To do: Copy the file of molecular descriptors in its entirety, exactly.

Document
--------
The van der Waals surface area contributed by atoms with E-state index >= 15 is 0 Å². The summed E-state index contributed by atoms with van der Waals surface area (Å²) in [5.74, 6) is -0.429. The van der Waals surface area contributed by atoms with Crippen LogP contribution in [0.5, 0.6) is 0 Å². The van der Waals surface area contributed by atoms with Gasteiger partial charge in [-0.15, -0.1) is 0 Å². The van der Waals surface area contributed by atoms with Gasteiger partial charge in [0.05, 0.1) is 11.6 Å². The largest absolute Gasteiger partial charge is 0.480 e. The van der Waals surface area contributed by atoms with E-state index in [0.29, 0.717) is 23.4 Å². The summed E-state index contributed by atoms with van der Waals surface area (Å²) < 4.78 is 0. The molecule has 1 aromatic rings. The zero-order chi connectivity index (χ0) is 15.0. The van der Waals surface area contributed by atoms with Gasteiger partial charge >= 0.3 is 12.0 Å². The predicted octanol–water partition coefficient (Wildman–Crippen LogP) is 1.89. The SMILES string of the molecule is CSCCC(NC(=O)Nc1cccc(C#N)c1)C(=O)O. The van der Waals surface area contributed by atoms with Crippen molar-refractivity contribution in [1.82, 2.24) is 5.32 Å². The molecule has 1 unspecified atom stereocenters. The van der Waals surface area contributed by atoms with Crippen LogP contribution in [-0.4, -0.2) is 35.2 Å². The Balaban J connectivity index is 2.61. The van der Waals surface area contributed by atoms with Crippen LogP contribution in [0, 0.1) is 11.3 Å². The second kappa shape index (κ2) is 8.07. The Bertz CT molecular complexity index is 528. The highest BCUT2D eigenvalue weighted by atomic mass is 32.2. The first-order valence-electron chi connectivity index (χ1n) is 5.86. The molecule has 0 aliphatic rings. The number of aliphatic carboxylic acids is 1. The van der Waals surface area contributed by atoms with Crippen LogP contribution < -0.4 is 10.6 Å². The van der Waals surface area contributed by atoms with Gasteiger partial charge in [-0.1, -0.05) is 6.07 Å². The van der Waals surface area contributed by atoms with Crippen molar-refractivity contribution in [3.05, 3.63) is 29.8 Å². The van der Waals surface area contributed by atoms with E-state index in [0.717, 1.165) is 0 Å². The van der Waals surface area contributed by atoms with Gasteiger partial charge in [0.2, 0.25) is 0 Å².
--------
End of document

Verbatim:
The van der Waals surface area contributed by atoms with E-state index >= 15 is 0 Å². The summed E-state index contributed by atoms with van der Waals surface area (Å²) in [5.74, 6) is -0.429. The van der Waals surface area contributed by atoms with Crippen LogP contribution in [0.5, 0.6) is 0 Å². The van der Waals surface area contributed by atoms with Gasteiger partial charge in [-0.15, -0.1) is 0 Å². The van der Waals surface area contributed by atoms with Gasteiger partial charge in [0.05, 0.1) is 11.6 Å². The largest absolute Gasteiger partial charge is 0.480 e. The van der Waals surface area contributed by atoms with E-state index in [0.29, 0.717) is 23.4 Å². The summed E-state index contributed by atoms with van der Waals surface area (Å²) < 4.78 is 0. The molecule has 1 aromatic rings. The zero-order chi connectivity index (χ0) is 15.0. The van der Waals surface area contributed by atoms with Gasteiger partial charge >= 0.3 is 12.0 Å². The predicted octanol–water partition coefficient (Wildman–Crippen LogP) is 1.89. The SMILES string of the molecule is CSCCC(NC(=O)Nc1cccc(C#N)c1)C(=O)O. The van der Waals surface area contributed by atoms with Crippen molar-refractivity contribution in [1.82, 2.24) is 5.32 Å². The molecule has 1 unspecified atom stereocenters. The van der Waals surface area contributed by atoms with Crippen LogP contribution in [-0.4, -0.2) is 35.2 Å². The Balaban J connectivity index is 2.61. The van der Waals surface area contributed by atoms with Crippen LogP contribution in [0, 0.1) is 11.3 Å². The second kappa shape index (κ2) is 8.07. The Bertz CT molecular complexity index is 528. The highest BCUT2D eigenvalue weighted by atomic mass is 32.2. The first-order valence-electron chi connectivity index (χ1n) is 5.86. The molecule has 0 aliphatic rings. The number of aliphatic carboxylic acids is 1. The van der Waals surface area contributed by atoms with Crippen LogP contribution < -0.4 is 10.6 Å². The van der Waals surface area contributed by atoms with Gasteiger partial charge in [-0.1, -0.05) is 6.07 Å². The van der Waals surface area contributed by atoms with Crippen molar-refractivity contribution in [3.05, 3.63) is 29.8 Å². The van der Waals surface area contributed by atoms with E-state index in [0.717, 1.165) is 0 Å². The van der Waals surface area contributed by atoms with Gasteiger partial charge in [0.2, 0.25) is 0 Å².